But Nigel Cann, Construction Delivery Director, has warned that the impact of Covid on cost and schedule will not be known until more predictable normality returns.
Contractor Bylor has kept the site progressing while adapting to Covid safe site working procedures.
The two reactor units are rising out of the ground after the completion of the second reactor base this summer.
Unit one’s turbine hall is taking shape as heavy-duty steel columns are being erected. These are designed to support a reinforced concrete ‘table’ where the turbines will eventually sit.
Next to the project’s huge heavy-lift crane Big Carl, factory bunkers are delivering large amounts of prefabrication while under the sea the first cooling tunnel is nearing completion.
The vast nuclear power station is due to start generating power by end of 2025, which remains a challenging target after the challenges of 2020.
Cann said: “2020 has been a test of resilience. Right from the beginning in March we worked really hard to create a Covid-secure site here.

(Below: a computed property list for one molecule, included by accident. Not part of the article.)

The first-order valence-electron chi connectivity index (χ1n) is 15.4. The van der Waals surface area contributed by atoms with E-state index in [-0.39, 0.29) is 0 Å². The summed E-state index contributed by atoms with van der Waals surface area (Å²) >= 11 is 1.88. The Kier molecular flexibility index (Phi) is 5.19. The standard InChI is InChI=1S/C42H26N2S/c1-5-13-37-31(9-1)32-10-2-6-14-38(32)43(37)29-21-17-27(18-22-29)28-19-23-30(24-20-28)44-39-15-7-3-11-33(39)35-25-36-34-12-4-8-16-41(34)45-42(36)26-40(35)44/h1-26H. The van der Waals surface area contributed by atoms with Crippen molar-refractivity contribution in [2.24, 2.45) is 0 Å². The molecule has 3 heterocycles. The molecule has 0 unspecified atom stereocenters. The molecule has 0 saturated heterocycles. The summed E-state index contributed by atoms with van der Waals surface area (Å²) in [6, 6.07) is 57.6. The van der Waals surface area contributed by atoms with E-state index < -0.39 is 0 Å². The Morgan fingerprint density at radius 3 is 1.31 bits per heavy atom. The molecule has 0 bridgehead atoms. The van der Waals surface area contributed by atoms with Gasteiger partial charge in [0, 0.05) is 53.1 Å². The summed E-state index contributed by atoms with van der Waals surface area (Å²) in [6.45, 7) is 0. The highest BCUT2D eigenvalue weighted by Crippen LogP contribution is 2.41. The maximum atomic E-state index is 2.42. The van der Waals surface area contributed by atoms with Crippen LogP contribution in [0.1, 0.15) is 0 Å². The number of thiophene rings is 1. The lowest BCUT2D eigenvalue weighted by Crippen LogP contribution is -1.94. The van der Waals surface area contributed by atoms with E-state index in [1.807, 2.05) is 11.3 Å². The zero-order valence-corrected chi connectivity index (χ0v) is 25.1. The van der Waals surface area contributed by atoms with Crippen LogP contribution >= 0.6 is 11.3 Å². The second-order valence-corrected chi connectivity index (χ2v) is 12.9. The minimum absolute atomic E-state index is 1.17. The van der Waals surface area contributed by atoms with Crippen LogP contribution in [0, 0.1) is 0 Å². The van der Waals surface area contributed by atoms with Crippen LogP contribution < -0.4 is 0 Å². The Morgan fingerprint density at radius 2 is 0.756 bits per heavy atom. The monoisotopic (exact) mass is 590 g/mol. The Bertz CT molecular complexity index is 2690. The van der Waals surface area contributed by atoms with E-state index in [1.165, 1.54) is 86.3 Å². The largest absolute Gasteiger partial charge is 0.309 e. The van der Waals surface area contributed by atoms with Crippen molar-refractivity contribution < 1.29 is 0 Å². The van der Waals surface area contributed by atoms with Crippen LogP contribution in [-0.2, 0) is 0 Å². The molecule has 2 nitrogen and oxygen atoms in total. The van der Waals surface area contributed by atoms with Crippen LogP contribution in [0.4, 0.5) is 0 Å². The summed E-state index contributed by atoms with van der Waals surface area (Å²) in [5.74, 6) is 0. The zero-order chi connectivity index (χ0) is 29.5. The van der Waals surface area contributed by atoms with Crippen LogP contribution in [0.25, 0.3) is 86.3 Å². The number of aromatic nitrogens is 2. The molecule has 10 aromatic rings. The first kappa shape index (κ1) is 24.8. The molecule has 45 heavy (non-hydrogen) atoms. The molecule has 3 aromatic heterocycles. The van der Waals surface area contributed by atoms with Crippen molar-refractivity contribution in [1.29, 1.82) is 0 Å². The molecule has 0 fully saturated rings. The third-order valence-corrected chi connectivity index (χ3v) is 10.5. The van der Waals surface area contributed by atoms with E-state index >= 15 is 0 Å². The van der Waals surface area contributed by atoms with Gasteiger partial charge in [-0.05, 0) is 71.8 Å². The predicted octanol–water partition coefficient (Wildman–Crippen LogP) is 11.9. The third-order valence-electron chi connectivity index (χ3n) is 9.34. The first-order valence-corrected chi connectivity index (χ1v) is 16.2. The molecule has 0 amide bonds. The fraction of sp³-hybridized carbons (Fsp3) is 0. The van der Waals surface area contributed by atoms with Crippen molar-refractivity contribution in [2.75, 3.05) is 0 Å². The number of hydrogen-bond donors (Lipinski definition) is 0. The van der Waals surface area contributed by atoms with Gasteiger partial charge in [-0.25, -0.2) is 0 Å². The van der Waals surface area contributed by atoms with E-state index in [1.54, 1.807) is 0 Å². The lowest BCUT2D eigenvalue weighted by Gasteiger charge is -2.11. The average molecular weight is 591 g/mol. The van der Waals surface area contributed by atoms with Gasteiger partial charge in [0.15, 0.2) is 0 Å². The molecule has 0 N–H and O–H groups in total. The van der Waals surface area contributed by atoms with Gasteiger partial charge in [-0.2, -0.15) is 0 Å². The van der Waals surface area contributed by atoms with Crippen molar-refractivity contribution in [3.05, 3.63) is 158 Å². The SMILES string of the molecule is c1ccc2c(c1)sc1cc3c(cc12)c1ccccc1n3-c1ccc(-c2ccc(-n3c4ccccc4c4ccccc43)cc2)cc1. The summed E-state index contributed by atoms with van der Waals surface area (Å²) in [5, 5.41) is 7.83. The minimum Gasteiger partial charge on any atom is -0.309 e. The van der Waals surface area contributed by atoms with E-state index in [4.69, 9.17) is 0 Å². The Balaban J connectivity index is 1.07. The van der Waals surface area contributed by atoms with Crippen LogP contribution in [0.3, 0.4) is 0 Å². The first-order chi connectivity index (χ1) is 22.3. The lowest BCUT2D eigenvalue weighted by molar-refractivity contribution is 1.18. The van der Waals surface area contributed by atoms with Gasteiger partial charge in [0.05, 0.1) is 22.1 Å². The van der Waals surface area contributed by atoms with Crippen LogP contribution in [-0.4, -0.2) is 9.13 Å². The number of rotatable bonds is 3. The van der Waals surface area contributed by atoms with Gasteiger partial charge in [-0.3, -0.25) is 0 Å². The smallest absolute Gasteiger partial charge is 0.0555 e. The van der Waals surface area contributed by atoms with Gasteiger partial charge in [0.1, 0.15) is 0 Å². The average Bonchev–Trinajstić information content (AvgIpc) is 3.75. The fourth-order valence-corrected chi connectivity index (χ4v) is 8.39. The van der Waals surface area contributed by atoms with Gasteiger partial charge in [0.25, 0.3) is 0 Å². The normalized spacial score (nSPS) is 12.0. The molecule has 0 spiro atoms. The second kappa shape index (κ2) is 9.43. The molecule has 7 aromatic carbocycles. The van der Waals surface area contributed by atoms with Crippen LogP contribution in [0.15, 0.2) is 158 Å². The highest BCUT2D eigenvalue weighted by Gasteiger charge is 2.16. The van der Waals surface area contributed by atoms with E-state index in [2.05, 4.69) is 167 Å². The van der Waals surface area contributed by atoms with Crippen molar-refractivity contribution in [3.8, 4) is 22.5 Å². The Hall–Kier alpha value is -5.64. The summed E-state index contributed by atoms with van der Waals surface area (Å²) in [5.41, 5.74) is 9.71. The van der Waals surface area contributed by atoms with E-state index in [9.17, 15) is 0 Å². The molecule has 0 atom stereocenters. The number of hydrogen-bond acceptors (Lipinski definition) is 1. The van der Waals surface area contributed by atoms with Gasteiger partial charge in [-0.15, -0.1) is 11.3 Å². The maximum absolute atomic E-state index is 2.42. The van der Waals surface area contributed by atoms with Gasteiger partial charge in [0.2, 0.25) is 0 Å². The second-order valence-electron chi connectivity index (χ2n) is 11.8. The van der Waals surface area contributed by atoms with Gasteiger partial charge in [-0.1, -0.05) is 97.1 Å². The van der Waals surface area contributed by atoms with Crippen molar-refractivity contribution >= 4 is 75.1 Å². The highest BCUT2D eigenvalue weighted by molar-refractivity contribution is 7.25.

“When you walk into the site you see a lot of Cornish business here, we had to really increase our bus fleet and decrease numbers people on buses.
“We’ve got temperature checks at the gate, we’ve got a robust testing regime, which includes random testing and blanket testing to curb the risk as soon as possible to both site workers and the community.”
Cann added: “We’ve not worked as efficiently as we could have done through this year and there will be a cost to that.
“We’re not out of the of this pandemic at the moment, until we get to the end of it we will not know the impact from a cost and schedule point of view.
“We have done everything we can to keep this site moving forward and we hit some key milestone.”